The Hybrid Hammer however is a little bit quieter mechanically than the PHA-4, and it also happens to be very responsive with a very solid repetition speed. The textures on the white keys feel pretty similar (ivory feel), whereas it’s slightly more exaggerated on the black keys of the Hybrid Hammer.
Action Wrap Up
For people who are already fairly advanced players with a good amount of acoustic piano experience, odds are they’ll feel more at home on the PHA-4. If your piano teacher has you learning on an acoustic piano, this would apply to you as well.
For people who are self-taught or not particularly focused on getting classical technique together, the acoustic piano consideration isn’t all that relevant.
And if you like the S5000 otherwise, this is a very solid action that isn’t at all going to hold you back in any way.
Connectors – Audio In/Out, USB & MIDI
From a connectivity standpoint, these two pianos are quite well-matched. Both pianos have dual 1/4” line output jacks (L/MONO, R) for connecting to external amps and mixers, USB Type A and B (flash drive and computer port), dual headphone outputs, as well as pedal outputs for a damper pedal and a second one for an optional 3-pedal unit.
Both pianos offer both Bluetooth MIDI and Bluetooth Audio, though, in the case of the S5000, it’s by virtue of the WU-BT10 adapter dongle that comes included at no cost. Simply plug the adaptor in your S5000 is now outfitted with Bluetooth.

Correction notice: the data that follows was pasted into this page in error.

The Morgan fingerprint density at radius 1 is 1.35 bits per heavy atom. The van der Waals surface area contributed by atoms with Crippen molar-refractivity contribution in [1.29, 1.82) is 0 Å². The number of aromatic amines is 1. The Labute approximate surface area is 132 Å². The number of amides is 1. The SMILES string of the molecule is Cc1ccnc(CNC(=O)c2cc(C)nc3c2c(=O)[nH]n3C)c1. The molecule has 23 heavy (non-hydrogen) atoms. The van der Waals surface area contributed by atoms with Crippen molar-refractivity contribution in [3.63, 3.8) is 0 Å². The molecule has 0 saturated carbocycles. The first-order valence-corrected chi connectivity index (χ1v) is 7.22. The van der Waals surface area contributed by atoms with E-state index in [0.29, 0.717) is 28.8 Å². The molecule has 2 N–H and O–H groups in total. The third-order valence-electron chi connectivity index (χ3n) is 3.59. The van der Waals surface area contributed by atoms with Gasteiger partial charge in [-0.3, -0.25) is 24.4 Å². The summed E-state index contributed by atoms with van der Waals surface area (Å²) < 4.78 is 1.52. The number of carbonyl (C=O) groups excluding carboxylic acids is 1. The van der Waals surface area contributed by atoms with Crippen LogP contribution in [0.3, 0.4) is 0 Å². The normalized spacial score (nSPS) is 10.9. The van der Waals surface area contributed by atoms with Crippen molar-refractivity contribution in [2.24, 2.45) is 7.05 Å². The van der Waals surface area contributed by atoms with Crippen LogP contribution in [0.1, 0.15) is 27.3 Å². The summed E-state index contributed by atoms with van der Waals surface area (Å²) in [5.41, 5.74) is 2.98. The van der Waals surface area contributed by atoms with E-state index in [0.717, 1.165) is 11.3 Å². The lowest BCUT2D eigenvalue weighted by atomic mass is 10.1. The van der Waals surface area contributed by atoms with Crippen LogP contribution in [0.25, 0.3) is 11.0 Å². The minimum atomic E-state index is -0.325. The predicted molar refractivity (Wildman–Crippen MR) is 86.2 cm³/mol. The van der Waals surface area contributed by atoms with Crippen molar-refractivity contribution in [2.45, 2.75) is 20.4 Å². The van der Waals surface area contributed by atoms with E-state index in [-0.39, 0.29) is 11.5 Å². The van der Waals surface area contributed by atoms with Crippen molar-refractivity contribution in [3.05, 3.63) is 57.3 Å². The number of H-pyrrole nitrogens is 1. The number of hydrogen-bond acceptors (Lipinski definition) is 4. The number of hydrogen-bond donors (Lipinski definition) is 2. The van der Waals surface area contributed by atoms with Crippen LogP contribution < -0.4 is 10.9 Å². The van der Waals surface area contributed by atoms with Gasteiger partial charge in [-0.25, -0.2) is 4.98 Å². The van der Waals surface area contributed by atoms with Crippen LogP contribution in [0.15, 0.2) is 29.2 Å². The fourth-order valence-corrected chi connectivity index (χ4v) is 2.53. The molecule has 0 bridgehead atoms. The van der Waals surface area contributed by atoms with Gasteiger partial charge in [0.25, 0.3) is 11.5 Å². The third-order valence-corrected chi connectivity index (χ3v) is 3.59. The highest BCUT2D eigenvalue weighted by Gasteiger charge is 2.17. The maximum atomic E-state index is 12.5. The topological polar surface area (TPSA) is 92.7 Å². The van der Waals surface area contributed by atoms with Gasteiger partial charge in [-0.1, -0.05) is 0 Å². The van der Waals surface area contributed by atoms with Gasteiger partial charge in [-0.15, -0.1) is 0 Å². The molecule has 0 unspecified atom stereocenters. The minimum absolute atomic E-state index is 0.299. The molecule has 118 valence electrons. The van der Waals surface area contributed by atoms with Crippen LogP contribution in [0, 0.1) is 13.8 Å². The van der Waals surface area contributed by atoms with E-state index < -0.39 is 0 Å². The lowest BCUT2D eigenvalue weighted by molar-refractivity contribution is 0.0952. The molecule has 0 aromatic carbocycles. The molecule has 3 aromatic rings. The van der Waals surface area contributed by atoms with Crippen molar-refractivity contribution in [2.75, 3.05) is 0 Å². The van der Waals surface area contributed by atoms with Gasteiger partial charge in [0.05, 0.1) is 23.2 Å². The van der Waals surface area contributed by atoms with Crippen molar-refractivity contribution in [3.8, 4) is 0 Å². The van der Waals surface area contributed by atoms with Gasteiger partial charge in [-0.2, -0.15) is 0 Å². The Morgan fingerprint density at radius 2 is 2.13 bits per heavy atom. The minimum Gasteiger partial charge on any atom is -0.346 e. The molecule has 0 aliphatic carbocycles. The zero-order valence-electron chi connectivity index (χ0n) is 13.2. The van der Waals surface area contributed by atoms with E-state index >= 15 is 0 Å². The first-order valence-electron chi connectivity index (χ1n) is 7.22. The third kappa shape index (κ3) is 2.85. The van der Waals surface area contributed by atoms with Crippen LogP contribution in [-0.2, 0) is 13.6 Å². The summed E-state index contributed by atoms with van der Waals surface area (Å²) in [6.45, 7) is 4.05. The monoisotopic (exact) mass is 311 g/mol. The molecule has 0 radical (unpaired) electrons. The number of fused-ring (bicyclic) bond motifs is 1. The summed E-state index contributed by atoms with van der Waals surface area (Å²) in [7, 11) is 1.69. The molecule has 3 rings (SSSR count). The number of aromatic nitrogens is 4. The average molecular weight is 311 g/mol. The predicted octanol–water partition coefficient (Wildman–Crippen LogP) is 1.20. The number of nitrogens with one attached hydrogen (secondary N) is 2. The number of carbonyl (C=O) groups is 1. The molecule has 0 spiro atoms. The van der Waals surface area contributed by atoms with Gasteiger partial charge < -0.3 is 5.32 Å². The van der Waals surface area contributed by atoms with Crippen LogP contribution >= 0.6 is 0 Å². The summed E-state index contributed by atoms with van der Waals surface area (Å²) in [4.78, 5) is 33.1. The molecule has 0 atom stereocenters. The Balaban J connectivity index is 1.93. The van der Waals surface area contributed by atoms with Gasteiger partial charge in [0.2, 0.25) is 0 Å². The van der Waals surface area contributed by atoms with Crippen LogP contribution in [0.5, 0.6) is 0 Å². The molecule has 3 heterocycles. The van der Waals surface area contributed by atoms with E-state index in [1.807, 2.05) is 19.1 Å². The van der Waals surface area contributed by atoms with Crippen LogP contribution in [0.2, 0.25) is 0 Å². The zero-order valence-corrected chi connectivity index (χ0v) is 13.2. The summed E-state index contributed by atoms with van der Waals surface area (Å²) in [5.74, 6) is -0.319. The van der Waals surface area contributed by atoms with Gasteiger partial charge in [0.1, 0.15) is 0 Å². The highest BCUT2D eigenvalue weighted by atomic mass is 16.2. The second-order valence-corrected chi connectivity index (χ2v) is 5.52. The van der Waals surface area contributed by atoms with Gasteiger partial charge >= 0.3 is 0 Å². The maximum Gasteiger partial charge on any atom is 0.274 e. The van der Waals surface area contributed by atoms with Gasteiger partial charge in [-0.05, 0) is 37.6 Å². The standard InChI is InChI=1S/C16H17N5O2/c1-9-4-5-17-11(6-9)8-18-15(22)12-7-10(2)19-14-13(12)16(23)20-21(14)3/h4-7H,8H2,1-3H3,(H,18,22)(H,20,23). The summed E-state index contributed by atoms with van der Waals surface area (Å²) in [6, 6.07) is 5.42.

Both companies have their own compatible apps for iOS and Android- the Casio Music Space App and the Roland Piano App (recently replaced the Roland Piano Every Day App) – so real-time wireless connectivity is very welcome. Of course, 3rd party apps like Garageband are fair game as well.
Both pianos have a basic onboard MIDI recorder (MIDI files) and playback option, whereas the PX-S5000 is also capable of audio recording (WAV). That said, the FP-30X has a built-in USB audio interface so that’s a really nice feature for those looking for a production instrument.
Both pianos of course have built-in metronomes, transpose, twin piano, and other standard features like split and dual.
Accessories – Music Stands & Pedals
Both pianos come with a basic music stand (music rest for sheet music) at no extra charge as well as a sustain pedal, and of course, an owner’s manual. Both are also available with matching stands and triple pedal systems as well – the KSC-70 keyboard stand and KPD-70 pedalboard in the case of the FP-30X, and the CS-68 stand and SP-34 pedals in the case of the S5000.
To wrap everything up, in comparing the Casio PX-S5000 vs Roland FP30X, we’ve got two instruments that in some ways compare well and in others are actually quite different in terms of their overall specs.
In fact, the Casio PX-S3100 might actually be a more apt comparison for the FP-30X as it’s more geared towards being a performance-based instrument like the 30X, while the S5000 is very much a piano-centric instrument that also happens to be one of the most portable digital pianos around.
As always, we’ll stress the importance of trying to get into a showroom to demo these pianos out against one another if you can rather than simply ordering from Amazon, though of course not everyone has this option.
Thanks for reading!